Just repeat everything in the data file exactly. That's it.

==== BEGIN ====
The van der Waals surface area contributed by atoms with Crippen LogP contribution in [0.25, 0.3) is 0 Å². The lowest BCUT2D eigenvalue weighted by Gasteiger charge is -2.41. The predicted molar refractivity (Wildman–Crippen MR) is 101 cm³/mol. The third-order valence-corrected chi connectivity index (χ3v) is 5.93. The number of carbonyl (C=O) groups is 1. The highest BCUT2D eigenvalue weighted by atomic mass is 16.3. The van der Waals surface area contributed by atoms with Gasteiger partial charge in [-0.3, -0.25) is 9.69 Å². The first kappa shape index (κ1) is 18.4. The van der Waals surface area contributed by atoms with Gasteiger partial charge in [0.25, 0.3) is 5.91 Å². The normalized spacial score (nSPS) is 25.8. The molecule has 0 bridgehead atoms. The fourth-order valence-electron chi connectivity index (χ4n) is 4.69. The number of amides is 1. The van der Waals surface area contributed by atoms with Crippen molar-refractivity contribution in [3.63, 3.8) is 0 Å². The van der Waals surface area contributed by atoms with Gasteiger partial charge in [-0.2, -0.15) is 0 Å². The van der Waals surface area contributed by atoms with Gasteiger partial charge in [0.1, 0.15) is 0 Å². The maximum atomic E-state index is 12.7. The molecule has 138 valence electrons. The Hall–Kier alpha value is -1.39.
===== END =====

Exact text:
The van der Waals surface area contributed by atoms with Crippen LogP contribution in [0.25, 0.3) is 0 Å². The lowest BCUT2D eigenvalue weighted by Gasteiger charge is -2.41. The predicted molar refractivity (Wildman–Crippen MR) is 101 cm³/mol. The third-order valence-corrected chi connectivity index (χ3v) is 5.93. The number of carbonyl (C=O) groups is 1. The highest BCUT2D eigenvalue weighted by atomic mass is 16.3. The van der Waals surface area contributed by atoms with Gasteiger partial charge in [-0.3, -0.25) is 9.69 Å². The first kappa shape index (κ1) is 18.4. The van der Waals surface area contributed by atoms with Gasteiger partial charge in [0.25, 0.3) is 5.91 Å². The normalized spacial score (nSPS) is 25.8. The molecule has 0 bridgehead atoms. The fourth-order valence-electron chi connectivity index (χ4n) is 4.69. The number of amides is 1. The van der Waals surface area contributed by atoms with Crippen molar-refractivity contribution in [3.63, 3.8) is 0 Å². The van der Waals surface area contributed by atoms with Gasteiger partial charge in [-0.2, -0.15) is 0 Å². The van der Waals surface area contributed by atoms with Gasteiger partial charge in [0.1, 0.15) is 0 Å². The maximum atomic E-state index is 12.7. The molecule has 138 valence electrons. The Hall–Kier alpha value is -1.39.